Making Open Source Tools Work for VMS

For more than four years, a small team of devoted volunteers has put open source tools onto OpenVMS servers. The effort is focusing on OpenVMS 8.4 for the IA-64 servers from HP Enterprise. In the latest development for the project, the volunteers are bringing the new x86 version of OpenVMS from VMS Software Inc. into the picture.

This isn’t the first proposed project expansion. Volunteers say one stretch goal makes open source serve the OpenVMS VAX 7.3 release, too. One of the prizes of this work is perl, operating on OpenVMS.

GNUlib makes open source software a reality on any platform. The HP 3000 community got this vital bootstrap during the 1990s. Open source was spreading its wings at the time, so tools like the Apache webserver and Samba pulled up for MPE/iX duty. GNUlib is the porting tool to bring open source to OpenVMS.

The latest report from volunteers Bill Pedersen, Carl Friedberg, and John Malmberg takes note of a new x86 OpenVMS target. The update states Pedersen is working on field test of VMS Software Inc. X86 OpenVMS version 9.1. “I have it running on the DL360p, under SELinux and Oracle Virtual Box,” Pedersen reports, “as well as on an HP Envy desktop under Windows 10, also using Oracle Virtual Box.”

The VMS Software Inc. open source kits are available for SFTP downloading:

Username: OPENKITS
Password: VSI#14kits — Case Sensitive
Hostname: vsiftp.vmssoftware.com
IP Address: 104.207.199.163
Protocol : sftp

Perl has come to the OpenVMS world as a result of the open source volunteering. Installation kits are on the Web for Perl on OpenVMS using the native PolyCenter Software Installer (PCSI) kitting tools. Build procedures and the finished kits are available at the SourceForge project page for OpenVMS Perl.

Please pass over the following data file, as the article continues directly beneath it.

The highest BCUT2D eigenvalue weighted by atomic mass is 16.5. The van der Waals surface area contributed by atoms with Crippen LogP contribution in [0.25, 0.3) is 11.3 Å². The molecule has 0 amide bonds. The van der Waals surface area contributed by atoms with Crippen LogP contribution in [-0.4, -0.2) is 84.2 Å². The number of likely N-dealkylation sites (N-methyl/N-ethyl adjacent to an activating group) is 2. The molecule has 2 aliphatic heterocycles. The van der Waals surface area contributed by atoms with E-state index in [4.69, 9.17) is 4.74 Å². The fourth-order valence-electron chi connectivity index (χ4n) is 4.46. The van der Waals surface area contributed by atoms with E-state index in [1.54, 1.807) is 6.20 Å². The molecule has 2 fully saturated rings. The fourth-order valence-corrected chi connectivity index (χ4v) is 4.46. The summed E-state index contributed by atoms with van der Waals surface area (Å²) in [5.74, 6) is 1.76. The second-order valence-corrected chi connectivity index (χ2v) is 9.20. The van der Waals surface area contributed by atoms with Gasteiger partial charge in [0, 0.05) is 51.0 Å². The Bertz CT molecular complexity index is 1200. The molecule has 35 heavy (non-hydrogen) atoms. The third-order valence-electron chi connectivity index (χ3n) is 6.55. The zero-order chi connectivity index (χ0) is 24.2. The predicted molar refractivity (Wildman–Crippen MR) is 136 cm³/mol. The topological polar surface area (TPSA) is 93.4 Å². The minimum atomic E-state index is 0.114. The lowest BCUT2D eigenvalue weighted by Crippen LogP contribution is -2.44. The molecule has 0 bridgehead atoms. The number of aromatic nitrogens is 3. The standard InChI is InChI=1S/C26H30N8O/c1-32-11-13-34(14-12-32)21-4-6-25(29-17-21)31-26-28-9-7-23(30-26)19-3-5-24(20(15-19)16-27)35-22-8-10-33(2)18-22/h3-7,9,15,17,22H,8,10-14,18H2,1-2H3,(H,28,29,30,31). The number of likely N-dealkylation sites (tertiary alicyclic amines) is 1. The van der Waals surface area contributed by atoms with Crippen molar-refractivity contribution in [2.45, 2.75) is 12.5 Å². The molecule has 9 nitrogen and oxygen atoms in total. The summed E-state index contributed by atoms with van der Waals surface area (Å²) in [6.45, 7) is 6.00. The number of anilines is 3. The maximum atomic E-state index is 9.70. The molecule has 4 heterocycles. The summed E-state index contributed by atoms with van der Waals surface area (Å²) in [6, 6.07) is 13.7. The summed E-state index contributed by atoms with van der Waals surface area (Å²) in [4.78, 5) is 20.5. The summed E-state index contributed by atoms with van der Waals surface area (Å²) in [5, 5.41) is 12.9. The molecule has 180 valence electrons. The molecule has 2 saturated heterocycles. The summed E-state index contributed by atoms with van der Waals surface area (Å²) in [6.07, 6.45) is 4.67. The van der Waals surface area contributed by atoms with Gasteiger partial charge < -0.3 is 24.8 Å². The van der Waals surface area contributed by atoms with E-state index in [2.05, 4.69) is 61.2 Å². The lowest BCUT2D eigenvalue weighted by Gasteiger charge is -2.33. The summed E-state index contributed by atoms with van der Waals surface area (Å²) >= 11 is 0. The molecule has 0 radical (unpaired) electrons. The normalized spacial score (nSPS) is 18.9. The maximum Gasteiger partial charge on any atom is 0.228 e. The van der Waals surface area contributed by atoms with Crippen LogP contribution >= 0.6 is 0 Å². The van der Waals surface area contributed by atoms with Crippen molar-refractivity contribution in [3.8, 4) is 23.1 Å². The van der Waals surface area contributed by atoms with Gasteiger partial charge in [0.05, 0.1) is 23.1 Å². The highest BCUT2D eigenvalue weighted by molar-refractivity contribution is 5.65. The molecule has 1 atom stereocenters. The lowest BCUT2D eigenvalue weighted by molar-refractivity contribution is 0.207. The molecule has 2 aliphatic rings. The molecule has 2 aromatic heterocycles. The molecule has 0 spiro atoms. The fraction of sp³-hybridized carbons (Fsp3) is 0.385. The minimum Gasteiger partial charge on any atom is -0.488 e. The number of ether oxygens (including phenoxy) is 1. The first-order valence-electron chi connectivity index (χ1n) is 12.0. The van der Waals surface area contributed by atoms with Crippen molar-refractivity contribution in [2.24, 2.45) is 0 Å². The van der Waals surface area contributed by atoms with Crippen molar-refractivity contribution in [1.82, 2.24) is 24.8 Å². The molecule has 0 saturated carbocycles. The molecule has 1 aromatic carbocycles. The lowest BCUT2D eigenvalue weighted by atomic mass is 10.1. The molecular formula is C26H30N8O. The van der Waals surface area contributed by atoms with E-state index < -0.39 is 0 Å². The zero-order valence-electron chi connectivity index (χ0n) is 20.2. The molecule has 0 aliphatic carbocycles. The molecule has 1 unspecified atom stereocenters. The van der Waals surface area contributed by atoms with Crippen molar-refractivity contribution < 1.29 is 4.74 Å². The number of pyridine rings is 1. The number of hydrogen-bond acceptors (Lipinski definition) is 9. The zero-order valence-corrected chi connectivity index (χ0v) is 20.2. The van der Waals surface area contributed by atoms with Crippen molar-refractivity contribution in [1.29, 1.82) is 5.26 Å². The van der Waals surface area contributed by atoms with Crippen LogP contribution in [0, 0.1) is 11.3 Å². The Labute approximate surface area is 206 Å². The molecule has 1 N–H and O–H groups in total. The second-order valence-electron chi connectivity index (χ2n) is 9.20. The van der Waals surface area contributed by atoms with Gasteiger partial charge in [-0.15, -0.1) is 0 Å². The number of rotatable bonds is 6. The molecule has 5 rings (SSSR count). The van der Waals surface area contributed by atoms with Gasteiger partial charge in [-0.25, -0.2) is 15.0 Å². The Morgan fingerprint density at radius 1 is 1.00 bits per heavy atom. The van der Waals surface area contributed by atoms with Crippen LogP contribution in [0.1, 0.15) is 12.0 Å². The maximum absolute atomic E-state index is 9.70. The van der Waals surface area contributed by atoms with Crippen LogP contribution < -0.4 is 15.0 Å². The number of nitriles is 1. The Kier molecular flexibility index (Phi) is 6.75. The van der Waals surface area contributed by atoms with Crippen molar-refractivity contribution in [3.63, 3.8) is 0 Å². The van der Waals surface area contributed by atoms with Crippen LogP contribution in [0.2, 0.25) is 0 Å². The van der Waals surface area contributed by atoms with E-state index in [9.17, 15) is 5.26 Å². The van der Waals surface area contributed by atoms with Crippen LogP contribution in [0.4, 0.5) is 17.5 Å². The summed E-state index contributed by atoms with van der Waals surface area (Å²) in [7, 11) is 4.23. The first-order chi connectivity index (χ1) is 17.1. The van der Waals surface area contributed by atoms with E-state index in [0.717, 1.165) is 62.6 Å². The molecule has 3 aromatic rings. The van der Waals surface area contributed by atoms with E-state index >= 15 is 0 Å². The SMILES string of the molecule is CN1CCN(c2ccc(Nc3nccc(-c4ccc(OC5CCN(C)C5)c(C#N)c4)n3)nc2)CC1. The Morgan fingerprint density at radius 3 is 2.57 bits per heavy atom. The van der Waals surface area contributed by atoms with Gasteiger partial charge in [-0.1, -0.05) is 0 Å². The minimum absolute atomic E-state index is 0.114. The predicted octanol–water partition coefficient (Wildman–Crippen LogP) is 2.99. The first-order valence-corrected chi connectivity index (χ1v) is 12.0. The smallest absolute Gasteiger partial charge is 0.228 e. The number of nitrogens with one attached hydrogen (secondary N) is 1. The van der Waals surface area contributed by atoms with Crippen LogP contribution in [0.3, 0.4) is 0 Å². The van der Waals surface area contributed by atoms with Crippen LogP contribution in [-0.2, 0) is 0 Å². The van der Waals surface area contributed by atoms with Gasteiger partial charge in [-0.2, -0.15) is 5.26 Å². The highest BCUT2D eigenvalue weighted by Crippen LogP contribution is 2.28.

Python is also on the OpenVMS horizon as an open source tool. Python is the most-used language in all of computing, according to the Tiobe software quality measurement company.

Virtualizing hardware affordable

In an interesting side note on the project, Pedersen identified an affordable resource for replacing aged Hewlett-Packard hardware. HPE’s VAX iron is antique, a good reason for using a virtualized VMS host like the Charon product from Stromasys. The VMS version from VSI uses virtualization to make x86 hardware play a role in Intel-ready OpenVMS. The horsepower needed to run a 9.1 OpenVMS is an element to factor.

Pedersen said he’s added “a nice, cheap, Proliant DL360p with 24 threads, 64GB memory, 2TB storage (four 600 GB SFF 10K SAS drives) for less than $400. I found out that the DL380 I had was a Gen7, and did not provide enough virtualization support for VSI X86 OpenVMS V9.1.”

Pedersen said the cost of getting a suitable Proliant is surprisingly affordable. “The vendor [at Amazon] still has some, if anyone is interested. I found them very responsive and helpful.”

Photo by Marin Tulard on Unsplash

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